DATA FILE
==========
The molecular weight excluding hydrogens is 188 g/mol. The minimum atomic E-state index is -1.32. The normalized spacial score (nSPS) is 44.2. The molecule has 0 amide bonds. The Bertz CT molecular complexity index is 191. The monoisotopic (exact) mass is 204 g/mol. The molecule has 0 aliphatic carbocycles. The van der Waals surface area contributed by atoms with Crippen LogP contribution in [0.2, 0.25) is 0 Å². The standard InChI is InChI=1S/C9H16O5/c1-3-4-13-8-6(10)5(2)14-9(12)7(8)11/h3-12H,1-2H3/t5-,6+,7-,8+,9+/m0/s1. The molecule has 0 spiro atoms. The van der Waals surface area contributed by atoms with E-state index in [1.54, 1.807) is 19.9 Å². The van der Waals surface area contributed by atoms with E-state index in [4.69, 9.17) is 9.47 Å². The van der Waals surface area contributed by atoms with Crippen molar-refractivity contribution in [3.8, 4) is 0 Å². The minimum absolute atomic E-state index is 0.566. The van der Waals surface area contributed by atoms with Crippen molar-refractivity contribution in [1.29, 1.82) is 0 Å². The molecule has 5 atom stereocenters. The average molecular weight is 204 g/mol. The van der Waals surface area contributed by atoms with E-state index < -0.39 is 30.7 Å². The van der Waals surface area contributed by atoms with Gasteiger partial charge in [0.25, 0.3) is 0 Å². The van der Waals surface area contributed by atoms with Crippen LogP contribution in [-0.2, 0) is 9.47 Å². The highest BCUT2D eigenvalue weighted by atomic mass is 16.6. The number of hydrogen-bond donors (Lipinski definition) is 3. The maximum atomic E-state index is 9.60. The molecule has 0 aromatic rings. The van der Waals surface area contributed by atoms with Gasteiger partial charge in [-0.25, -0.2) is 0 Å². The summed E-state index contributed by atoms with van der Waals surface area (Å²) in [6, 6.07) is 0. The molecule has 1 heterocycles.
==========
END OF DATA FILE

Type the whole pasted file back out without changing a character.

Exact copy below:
The molecular weight excluding hydrogens is 188 g/mol. The minimum atomic E-state index is -1.32. The normalized spacial score (nSPS) is 44.2. The molecule has 0 amide bonds. The Bertz CT molecular complexity index is 191. The monoisotopic (exact) mass is 204 g/mol. The molecule has 0 aliphatic carbocycles. The van der Waals surface area contributed by atoms with Crippen LogP contribution in [0.2, 0.25) is 0 Å². The standard InChI is InChI=1S/C9H16O5/c1-3-4-13-8-6(10)5(2)14-9(12)7(8)11/h3-12H,1-2H3/t5-,6+,7-,8+,9+/m0/s1. The molecule has 0 spiro atoms. The van der Waals surface area contributed by atoms with E-state index in [1.54, 1.807) is 19.9 Å². The van der Waals surface area contributed by atoms with E-state index in [4.69, 9.17) is 9.47 Å². The van der Waals surface area contributed by atoms with Crippen molar-refractivity contribution in [3.8, 4) is 0 Å². The minimum absolute atomic E-state index is 0.566. The van der Waals surface area contributed by atoms with Crippen molar-refractivity contribution in [1.29, 1.82) is 0 Å². The molecule has 5 atom stereocenters. The average molecular weight is 204 g/mol. The van der Waals surface area contributed by atoms with E-state index < -0.39 is 30.7 Å². The van der Waals surface area contributed by atoms with Gasteiger partial charge in [0.25, 0.3) is 0 Å². The van der Waals surface area contributed by atoms with Crippen LogP contribution in [-0.2, 0) is 9.47 Å². The highest BCUT2D eigenvalue weighted by atomic mass is 16.6. The number of hydrogen-bond donors (Lipinski definition) is 3. The maximum atomic E-state index is 9.60. The molecule has 0 aromatic rings. The van der Waals surface area contributed by atoms with Gasteiger partial charge in [-0.25, -0.2) is 0 Å². The summed E-state index contributed by atoms with van der Waals surface area (Å²) in [6, 6.07) is 0. The molecule has 1 heterocycles.